When an Implanted Device Is Recalled, Do You Have a System to Deal With It?
MANAGED CARE May 2010. ©MediMedia USA
First, which members are affected? The question is simple, but getting the answer might not be.
A health plan’s first and only notification of an implantable medical device recall today may be a story a medical director sees in the news. And when the plan does learn about the recall, it may be difficult or impossible for it to answer some important questions, such as how many members are affected, have they all received the medical care they need, what has the manufacturer done to manage the recall, and what are the cost implications to the health plan.
Growing need, complex market
With the cost of implantable devices and related procedures projected to reach $100 billion by 2013, according to our research, the health care marketplace and policymakers are paying greater attention to this problem, since there is potential to save money and improve care.
Before passage of the health care reform bill, private payer costs of implantable medical devices, excluding procedure costs, were growing at an annual rate of 14 percent in the United States. They are expected to reach $36.6 billion by 2013, up from $19 billion in 2008, according to projections developed by the consulting company Health Advances, and the medical device management company Access MediQuip.
From hips and knees to pacemakers and neuromodulation, medical devices extend the length and quality of life for patients with chronic conditions. Combine that with an aging U.S. population and the addition of nearly 35 million Americans who will soon gain access to health care, courtesy of the Patient Protection and Affordable Care Act, and the demand for implantable medical devices is likely to continue to outpace overall health care inflation.
This tremendous growth, coupled with the rapid technological advances that improve the functionality, performance, and longevity of medical devices, has helped to make the medical device industry one of the fastest growing sectors in the U.S. economy.
That growth has been matched by increases in medical device recalls. For instance, recalls have gone from 527 in 2003 to 845 in 2008 (see the box below).
Source: The Silver Sheet, Vol. 13, No. 2, February 2009.
The number of recalls of implantable medical devices has risen as manufacturers have adopted new technologies at a greater rate, used software in their devices, and worked to bring new innovations to market more rapidly.
In every instance in which a medical device is recalled, identifying and caring for the patient must be the first priority.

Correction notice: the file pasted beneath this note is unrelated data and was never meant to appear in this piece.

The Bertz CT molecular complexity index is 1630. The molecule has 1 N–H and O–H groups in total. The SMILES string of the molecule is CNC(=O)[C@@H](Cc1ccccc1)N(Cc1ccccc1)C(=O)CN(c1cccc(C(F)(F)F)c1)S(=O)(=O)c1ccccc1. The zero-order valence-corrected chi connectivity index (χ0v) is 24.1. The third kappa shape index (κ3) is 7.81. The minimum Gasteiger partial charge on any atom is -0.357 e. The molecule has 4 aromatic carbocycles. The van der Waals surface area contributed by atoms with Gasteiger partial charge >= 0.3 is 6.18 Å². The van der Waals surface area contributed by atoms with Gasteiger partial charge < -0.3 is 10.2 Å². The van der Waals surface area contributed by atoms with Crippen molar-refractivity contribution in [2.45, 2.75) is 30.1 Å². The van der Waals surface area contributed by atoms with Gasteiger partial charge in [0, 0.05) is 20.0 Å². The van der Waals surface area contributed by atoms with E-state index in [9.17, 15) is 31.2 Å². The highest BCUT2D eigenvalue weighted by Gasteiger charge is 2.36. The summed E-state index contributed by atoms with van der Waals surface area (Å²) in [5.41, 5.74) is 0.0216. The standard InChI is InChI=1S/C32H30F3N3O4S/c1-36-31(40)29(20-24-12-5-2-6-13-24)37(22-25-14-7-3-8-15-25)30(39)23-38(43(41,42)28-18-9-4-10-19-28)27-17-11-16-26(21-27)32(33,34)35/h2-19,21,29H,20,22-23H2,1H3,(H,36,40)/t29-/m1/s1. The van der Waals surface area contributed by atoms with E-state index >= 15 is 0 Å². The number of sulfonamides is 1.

Because of the lack of centralized product recall management services and a continuing reliance on paper instead of electronic medical records, identifying a patient with a recalled device can be painstaking and lengthy, delaying care, risking patient health, and increasing costs.
To identify an affected patient, the medical device must first be tracked through a complex and intricate supply chain, retracing its route as it made its way from manufacturer to distributor to one of thousands of medical facilities and ultimately to the patient. This is complicated by the great diversity of processes and systems between manufacturers, distributors, and providers.
More often than not, the burden for tracking recalled devices falls on the manufacturer of the device, the provider, and — in a few instances — the patients themselves. Each is more likely than the health plan to have actionable information about the recall.
The great unknown
Once the health plans have learned of a device recall, what might they not know? It’s likely that they don’t know how many members are affected and whether those affected will receive the treatment they need. They may be unable to determine whether members who underwent a procedure involving a specific type of device actually received the device that had been recalled or a similar device from another manufacturer. They might not know if the manufacturer is replacing the device at no cost or helping patients to cover copayments and meet deductibles. When a claim comes in, the health plan might not know whether it is for a member who is receiving the procedure and device for the first time or for one who is having the procedure to replace the recalled device.
What is known for certain is that a patient has undergone a procedure, a claim has been presented, and payment is required.